Fort McMurray, Canada wildfire disaster continues


This video says about itself:

Wildfires Force Canadian City Evacuation

6 May 2016

Nearly all Fort McMurray‘s 90,000 residents have been evacuated from their homes due to several wildfires that are ravaging their city since Sunday.

The huge wildfire that has forced the evacuation of Fort McMurray—the northern Alberta city that is the hub of Canada’s tar-sands oil industry—continued to rage uncontrollably yesterday: here.

Fort McMurray teacher describes chaotic evacuation: here.

Kenyan woman saved from under collapsed building


This video says about itself:

5 May 2016

A woman has been extracted alive from the rubble of a poorly constructed six-storey building that collapsed in the capital of Kenya six days ago.

Fukushima nuclear plant disaster update


This video from the USA says about itself:

Tritium Exposé

18 April 2016

Supporters of atomic power, who are not scientists, have been able to broadcast their opinions to the public with hellacious titles such as Lies, Damned Lies, and Statistics: Putting Indian Point Hysteria in Perspective by attorney and lobbyist Jerry Kremer for the Huffington Post. In an effort to combat misinformation and keep you informed, Fairewinds reached out to international radiation expert Dr. Ian Fairlie to clear up the false assurances and scientific denial spread by the nuclear industry and its chums.

Tritium, the radioactive isotope and bi-product of nuclear power generation, is making headlines with notable leaks at 75% of all the reactors in the United States, including Indian Point in New York, and Turkey Point in Florida. Speaking with renowned British scientist, Dr. Ian Fairlie, the Fairewinds Crew confirms the magnitude and true risk of tritium to the human body in its three various forms: tritiated water, tritiated air, and organically bound tritium.

Dr. Fairlie is an independent consultant on radioactivity in the environment. He has a degree in radiation biology from Bart’s Hospital in London and did his doctoral studies at Imperial College in London and Princeton University, concerning the radiological hazards of nuclear fuel reprocessing. Ian was formerly with the United Kingdom’s Department for Environment, Food, and Rural Affairs specializing in radiation risks from nuclear power stations. From 2000 to 2004, he was head of the Secretariat to the UK Government’s CERRIE Committee examining radiation risk of internal emitters. Since retiring from government service, he has acted as consultant to the European Parliament.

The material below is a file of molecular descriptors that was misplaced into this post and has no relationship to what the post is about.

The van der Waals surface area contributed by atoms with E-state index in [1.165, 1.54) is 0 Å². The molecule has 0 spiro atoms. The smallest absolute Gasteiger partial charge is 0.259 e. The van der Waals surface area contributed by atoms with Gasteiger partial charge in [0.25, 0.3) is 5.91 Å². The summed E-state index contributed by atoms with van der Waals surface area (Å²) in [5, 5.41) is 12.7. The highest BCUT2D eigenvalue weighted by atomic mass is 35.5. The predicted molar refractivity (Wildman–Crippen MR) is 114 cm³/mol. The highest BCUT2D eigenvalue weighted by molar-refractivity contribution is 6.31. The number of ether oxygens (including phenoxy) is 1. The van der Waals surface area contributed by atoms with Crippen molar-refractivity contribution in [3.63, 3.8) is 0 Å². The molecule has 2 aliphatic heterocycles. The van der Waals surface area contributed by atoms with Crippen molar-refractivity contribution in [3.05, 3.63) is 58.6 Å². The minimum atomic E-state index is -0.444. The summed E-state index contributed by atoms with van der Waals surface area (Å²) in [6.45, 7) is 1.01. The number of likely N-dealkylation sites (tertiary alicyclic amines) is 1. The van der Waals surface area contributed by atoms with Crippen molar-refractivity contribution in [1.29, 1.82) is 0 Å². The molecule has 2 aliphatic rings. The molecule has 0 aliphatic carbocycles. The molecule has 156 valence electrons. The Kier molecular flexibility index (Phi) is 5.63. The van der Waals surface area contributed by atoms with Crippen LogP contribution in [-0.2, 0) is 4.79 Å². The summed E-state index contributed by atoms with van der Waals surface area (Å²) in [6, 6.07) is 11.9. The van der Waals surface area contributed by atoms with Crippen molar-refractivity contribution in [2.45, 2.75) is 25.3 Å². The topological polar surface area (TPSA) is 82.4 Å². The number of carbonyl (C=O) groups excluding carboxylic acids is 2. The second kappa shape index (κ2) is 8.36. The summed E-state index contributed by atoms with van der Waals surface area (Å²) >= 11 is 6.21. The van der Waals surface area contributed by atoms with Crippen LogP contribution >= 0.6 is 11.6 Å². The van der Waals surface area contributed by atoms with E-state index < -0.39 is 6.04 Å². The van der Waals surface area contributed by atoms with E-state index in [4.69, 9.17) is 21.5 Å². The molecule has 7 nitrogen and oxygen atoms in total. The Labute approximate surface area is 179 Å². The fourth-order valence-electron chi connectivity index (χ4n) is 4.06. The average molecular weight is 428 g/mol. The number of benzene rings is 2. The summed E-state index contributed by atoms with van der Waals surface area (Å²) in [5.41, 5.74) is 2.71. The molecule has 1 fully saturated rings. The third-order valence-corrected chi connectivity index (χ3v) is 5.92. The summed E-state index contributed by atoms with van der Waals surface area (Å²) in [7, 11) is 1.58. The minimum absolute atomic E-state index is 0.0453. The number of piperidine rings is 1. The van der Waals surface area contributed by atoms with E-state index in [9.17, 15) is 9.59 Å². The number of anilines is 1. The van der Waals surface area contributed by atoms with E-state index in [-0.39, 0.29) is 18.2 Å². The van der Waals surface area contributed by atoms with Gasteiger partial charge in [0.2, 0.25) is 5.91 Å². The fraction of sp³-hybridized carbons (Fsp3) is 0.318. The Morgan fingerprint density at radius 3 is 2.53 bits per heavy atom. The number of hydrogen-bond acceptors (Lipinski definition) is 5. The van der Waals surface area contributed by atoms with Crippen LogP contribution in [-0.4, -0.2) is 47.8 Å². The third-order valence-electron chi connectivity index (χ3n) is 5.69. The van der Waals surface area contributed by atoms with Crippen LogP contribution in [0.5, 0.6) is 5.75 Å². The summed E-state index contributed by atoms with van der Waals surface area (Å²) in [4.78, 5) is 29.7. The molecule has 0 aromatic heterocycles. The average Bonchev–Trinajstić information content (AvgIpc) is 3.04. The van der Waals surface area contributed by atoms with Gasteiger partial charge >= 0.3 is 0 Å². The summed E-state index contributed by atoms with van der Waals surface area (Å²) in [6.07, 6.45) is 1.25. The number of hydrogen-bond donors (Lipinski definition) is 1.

Is it safe to dump Fukushima waste into the sea? Japan has called for hundreds of thousands tonnes of irradiated water from the nuclear plant to be released into the Pacific Ocean. Karl Mathiesen looks at the potential impacts: here.

Japan has been dealing with the aftermath of the Fukushima nuclear disaster for the past five years. However, things do not seem to be getting easier for those maintaining the defunct nuclear plant. The topic of dumping nuclear waste into the Pacific has been hotly debated across the globe, but it appears that officials have finally decided to give Tokyo Electric Power Co. (TEPCO) the go-ahead to dump thousands of tons of nuclear waste containing tritium into the ocean. TEPCO was previously allowed to dump upwards of 200 tons of “filtered” nuclear waste into the ocean starting in September of last year after an initial 850 ton dump: here.

40-year rule for nuclear reactors on verge of being a dead letter — The Asahi Shimbun: here.

Kyushu Earthquakes Expose Unaddressed Nuclear Reactor Risks: here.